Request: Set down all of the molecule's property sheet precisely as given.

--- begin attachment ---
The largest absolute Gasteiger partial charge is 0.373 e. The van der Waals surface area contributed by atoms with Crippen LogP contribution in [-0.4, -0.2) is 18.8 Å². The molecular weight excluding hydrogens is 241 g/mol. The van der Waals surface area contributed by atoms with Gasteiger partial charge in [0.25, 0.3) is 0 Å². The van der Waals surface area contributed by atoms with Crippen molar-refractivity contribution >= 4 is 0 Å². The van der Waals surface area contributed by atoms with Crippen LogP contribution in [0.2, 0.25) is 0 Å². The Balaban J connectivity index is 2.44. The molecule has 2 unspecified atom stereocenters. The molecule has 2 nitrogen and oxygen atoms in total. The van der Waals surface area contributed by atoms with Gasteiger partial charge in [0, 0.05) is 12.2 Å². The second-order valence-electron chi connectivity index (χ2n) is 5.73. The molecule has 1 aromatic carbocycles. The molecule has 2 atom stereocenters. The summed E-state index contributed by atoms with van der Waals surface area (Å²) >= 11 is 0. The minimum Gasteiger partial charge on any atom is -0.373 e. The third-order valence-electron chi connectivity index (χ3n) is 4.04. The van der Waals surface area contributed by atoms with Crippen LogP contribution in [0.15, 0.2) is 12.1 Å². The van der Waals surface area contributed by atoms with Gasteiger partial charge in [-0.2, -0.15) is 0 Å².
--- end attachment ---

The largest absolute Gasteiger partial charge is 0.373 e. The van der Waals surface area contributed by atoms with Crippen LogP contribution in [-0.4, -0.2) is 18.8 Å². The molecular weight excluding hydrogens is 241 g/mol. The van der Waals surface area contributed by atoms with Gasteiger partial charge in [0.25, 0.3) is 0 Å². The van der Waals surface area contributed by atoms with Crippen molar-refractivity contribution >= 4 is 0 Å². The van der Waals surface area contributed by atoms with Crippen LogP contribution in [0.2, 0.25) is 0 Å². The Balaban J connectivity index is 2.44. The molecule has 2 unspecified atom stereocenters. The molecule has 2 nitrogen and oxygen atoms in total. The van der Waals surface area contributed by atoms with Gasteiger partial charge in [0, 0.05) is 12.2 Å². The second-order valence-electron chi connectivity index (χ2n) is 5.73. The molecule has 1 aromatic carbocycles. The molecule has 2 atom stereocenters. The summed E-state index contributed by atoms with van der Waals surface area (Å²) >= 11 is 0. The minimum Gasteiger partial charge on any atom is -0.373 e. The third-order valence-electron chi connectivity index (χ3n) is 4.04. The van der Waals surface area contributed by atoms with Crippen LogP contribution in [0.15, 0.2) is 12.1 Å². The van der Waals surface area contributed by atoms with Gasteiger partial charge in [-0.2, -0.15) is 0 Å².